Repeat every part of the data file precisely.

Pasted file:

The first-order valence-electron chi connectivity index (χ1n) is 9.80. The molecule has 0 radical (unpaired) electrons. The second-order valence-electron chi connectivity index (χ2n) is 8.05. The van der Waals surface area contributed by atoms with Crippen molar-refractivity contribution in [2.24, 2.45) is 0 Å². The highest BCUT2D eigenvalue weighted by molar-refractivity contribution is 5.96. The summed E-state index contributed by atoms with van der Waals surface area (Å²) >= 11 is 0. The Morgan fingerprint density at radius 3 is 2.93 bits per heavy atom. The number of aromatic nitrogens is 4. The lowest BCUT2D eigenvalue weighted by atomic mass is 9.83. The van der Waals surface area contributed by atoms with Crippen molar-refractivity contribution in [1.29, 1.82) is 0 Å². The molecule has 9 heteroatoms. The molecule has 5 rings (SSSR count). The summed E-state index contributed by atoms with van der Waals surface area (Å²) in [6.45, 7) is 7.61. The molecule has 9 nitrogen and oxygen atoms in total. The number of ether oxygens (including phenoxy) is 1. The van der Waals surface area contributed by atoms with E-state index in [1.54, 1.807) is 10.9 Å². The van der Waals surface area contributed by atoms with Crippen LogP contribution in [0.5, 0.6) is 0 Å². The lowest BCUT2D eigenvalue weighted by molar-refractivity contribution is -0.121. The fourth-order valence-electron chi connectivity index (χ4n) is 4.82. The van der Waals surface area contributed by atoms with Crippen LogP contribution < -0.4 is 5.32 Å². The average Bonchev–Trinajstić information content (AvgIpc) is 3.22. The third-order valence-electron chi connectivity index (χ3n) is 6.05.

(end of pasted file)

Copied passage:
The first-order valence-electron chi connectivity index (χ1n) is 9.80. The molecule has 0 radical (unpaired) electrons. The second-order valence-electron chi connectivity index (χ2n) is 8.05. The van der Waals surface area contributed by atoms with Crippen molar-refractivity contribution in [2.24, 2.45) is 0 Å². The highest BCUT2D eigenvalue weighted by molar-refractivity contribution is 5.96. The summed E-state index contributed by atoms with van der Waals surface area (Å²) >= 11 is 0. The Morgan fingerprint density at radius 3 is 2.93 bits per heavy atom. The number of aromatic nitrogens is 4. The lowest BCUT2D eigenvalue weighted by atomic mass is 9.83. The van der Waals surface area contributed by atoms with Crippen molar-refractivity contribution in [1.29, 1.82) is 0 Å². The molecule has 9 heteroatoms. The molecule has 5 rings (SSSR count). The summed E-state index contributed by atoms with van der Waals surface area (Å²) in [6.45, 7) is 7.61. The molecule has 9 nitrogen and oxygen atoms in total. The number of ether oxygens (including phenoxy) is 1. The van der Waals surface area contributed by atoms with E-state index in [1.54, 1.807) is 10.9 Å². The van der Waals surface area contributed by atoms with Crippen LogP contribution in [0.5, 0.6) is 0 Å². The lowest BCUT2D eigenvalue weighted by molar-refractivity contribution is -0.121. The fourth-order valence-electron chi connectivity index (χ4n) is 4.82. The van der Waals surface area contributed by atoms with Crippen LogP contribution < -0.4 is 5.32 Å². The average Bonchev–Trinajstić information content (AvgIpc) is 3.22. The third-order valence-electron chi connectivity index (χ3n) is 6.05.